Layoffs instead of employee terminations

by on May 26, 2009 · 0 Comment POSTED IN: HR Info Center

Remember, think in the literal legal sense when dealing with employee terminations

Literal sense
The term lay-off means ‘call back’. So if I tell an employee that they’re laid off, then that means it is not an employee termination, I’m going to call them back. So, it’s risky if I replace an employee two and a half years later and I didn’t call her back, though I told her laid off. Then potentially it could come back. If it’s a true lay-off, that means you want them back. Now, this varies across the country, It is more literal in the East Coast than West Coast, Think literal especially about employee terminations.

For example, suppose I hire ski instructors. The snow melts, they go away. They come back next season. That’s a lay-off.

This is different from employee terminations. The general term now is reduction in force. So, employee will be RIFed, a reduction in force. This means you’re firing an employee and have no intention to hire anybody to replace them. I’ve lost a client, or a contract that may affect more than one employee, it’s tough to say that a reduction in force in the form of firing one employee is going to save your company.

They’re going to look at it as though employee terminations were your intent. If you try to use something like a layoff, or making them miserable till they quit, then it’s not a safe way of conducting employee terminations. That’s where the documentation, typically our best friend, shows you didn’t give them a reasonable chance to save their job. So, be careful using the lay-off like that.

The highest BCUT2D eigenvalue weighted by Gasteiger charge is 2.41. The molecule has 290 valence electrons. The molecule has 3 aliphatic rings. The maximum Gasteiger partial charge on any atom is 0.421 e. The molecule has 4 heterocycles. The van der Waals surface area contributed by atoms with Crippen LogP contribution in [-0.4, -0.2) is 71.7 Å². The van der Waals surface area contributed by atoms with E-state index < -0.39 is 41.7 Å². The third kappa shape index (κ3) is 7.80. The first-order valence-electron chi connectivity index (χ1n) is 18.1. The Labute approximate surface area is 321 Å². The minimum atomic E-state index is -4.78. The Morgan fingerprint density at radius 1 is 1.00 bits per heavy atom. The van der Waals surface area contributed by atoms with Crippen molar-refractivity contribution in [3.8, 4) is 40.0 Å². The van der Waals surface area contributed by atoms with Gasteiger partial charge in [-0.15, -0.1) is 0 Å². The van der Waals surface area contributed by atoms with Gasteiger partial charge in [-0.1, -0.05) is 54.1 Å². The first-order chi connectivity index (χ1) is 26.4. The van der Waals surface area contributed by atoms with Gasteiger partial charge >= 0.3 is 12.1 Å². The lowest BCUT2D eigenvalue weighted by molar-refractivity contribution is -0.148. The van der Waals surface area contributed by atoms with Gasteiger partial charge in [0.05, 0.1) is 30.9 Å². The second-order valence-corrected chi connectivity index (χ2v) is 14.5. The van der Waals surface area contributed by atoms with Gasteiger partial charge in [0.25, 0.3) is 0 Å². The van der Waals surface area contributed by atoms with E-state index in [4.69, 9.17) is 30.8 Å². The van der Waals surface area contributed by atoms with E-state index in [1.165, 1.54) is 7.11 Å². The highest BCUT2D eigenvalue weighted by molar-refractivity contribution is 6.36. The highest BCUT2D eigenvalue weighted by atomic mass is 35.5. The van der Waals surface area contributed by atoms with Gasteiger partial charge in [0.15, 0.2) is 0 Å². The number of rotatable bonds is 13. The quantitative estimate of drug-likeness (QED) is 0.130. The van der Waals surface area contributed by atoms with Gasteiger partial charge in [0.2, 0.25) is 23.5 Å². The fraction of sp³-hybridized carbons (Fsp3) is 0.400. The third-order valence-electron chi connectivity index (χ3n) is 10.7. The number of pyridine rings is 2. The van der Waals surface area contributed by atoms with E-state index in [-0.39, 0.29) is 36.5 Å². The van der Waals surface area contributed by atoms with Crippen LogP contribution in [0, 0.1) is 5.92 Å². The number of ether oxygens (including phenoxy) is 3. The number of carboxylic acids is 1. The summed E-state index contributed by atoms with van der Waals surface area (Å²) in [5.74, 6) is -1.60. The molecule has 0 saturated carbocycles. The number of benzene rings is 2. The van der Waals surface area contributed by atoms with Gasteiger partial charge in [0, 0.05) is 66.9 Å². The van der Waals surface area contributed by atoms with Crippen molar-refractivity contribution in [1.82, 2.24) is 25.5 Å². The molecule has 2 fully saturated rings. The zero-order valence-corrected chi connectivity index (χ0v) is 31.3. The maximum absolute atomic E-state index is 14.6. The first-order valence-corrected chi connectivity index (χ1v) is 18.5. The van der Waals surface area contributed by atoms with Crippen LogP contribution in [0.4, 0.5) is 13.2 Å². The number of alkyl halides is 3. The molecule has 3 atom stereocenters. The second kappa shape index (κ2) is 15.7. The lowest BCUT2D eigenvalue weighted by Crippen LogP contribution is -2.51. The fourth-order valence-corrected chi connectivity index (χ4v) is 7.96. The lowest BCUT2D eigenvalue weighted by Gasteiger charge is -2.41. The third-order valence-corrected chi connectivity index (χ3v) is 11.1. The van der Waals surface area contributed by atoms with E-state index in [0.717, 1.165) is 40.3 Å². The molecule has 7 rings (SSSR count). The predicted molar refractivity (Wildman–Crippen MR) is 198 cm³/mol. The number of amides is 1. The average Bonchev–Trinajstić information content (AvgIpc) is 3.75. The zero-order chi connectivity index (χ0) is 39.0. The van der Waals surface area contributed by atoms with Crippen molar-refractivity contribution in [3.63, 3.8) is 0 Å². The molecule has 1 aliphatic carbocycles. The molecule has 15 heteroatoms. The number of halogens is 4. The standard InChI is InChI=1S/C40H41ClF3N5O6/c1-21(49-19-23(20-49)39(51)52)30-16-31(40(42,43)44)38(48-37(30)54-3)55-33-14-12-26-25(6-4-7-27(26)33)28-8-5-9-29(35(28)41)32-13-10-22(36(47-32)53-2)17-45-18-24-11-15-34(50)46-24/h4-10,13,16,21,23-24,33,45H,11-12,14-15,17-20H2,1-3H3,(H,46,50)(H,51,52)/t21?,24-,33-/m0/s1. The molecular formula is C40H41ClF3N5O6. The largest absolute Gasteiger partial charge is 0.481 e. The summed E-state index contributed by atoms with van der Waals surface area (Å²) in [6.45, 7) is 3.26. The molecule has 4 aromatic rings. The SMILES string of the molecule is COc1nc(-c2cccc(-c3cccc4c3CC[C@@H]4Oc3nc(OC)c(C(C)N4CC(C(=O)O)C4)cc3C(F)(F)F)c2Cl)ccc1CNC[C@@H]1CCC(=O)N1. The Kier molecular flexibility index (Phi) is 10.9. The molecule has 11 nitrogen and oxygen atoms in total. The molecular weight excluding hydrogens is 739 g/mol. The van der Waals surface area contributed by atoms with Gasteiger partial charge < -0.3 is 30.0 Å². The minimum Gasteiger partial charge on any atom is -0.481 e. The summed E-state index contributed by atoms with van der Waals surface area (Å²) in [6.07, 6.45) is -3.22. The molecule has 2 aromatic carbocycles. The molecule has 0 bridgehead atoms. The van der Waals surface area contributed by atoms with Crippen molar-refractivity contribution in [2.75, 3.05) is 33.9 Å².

A job elimination or reduction in force is one of the toughest things, because typically it’s a surprise. Managers, if you don’t have the guts enough across the table to sit there and tell someone the job’s been eliminated normally through no fault of their own, and you’re not willing to do that then you better rethink the reduction of force in the first place.

Avoid using the term layoff or RIF because it’s literal. Just like you should avoid the term “attitude” or the word “career” when dealing with employee terminations.. These words aren’t bad, they’re just different.

Employees are, can be very passionate, especially this younger generation, and very good at their jobs. But they may not get particularly loyal to the boss or a company. Again, not bad, just different. Its hard for veteran managers, but be careful about the terminology with employee terminations.

These are the edited remarks from the Rapid Learning Institute webinar:
“Yes, You Can Fire Without Fear! What Every Supervisor Needs to Know” hosted by Hunter Lott, Esq. on 2-22-07

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